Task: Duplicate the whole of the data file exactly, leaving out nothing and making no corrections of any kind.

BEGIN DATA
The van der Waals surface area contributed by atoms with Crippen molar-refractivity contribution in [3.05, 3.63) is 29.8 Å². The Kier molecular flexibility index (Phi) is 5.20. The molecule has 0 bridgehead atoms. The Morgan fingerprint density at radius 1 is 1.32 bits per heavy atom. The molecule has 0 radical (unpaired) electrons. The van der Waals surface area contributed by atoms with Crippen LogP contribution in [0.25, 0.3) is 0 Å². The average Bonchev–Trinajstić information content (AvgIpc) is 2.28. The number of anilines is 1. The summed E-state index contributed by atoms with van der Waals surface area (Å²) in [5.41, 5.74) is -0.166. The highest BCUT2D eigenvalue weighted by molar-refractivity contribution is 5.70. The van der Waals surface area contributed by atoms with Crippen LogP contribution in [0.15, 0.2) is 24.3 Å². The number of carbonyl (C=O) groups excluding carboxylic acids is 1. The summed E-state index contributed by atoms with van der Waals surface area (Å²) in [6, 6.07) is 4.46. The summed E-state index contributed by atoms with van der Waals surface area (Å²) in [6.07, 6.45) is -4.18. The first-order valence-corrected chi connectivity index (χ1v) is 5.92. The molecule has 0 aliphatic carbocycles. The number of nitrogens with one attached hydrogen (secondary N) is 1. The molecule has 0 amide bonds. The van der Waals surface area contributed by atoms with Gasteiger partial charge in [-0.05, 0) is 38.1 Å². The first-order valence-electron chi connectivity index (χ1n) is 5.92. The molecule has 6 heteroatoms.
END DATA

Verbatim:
The van der Waals surface area contributed by atoms with Crippen molar-refractivity contribution in [3.05, 3.63) is 29.8 Å². The Kier molecular flexibility index (Phi) is 5.20. The molecule has 0 bridgehead atoms. The Morgan fingerprint density at radius 1 is 1.32 bits per heavy atom. The molecule has 0 radical (unpaired) electrons. The van der Waals surface area contributed by atoms with Crippen LogP contribution in [0.25, 0.3) is 0 Å². The average Bonchev–Trinajstić information content (AvgIpc) is 2.28. The number of anilines is 1. The summed E-state index contributed by atoms with van der Waals surface area (Å²) in [5.41, 5.74) is -0.166. The highest BCUT2D eigenvalue weighted by molar-refractivity contribution is 5.70. The van der Waals surface area contributed by atoms with Crippen LogP contribution in [0.15, 0.2) is 24.3 Å². The number of carbonyl (C=O) groups excluding carboxylic acids is 1. The summed E-state index contributed by atoms with van der Waals surface area (Å²) in [6, 6.07) is 4.46. The summed E-state index contributed by atoms with van der Waals surface area (Å²) in [6.07, 6.45) is -4.18. The first-order valence-corrected chi connectivity index (χ1v) is 5.92. The molecule has 0 aliphatic carbocycles. The number of nitrogens with one attached hydrogen (secondary N) is 1. The molecule has 0 amide bonds. The van der Waals surface area contributed by atoms with Gasteiger partial charge in [-0.05, 0) is 38.1 Å². The first-order valence-electron chi connectivity index (χ1n) is 5.92. The molecule has 6 heteroatoms.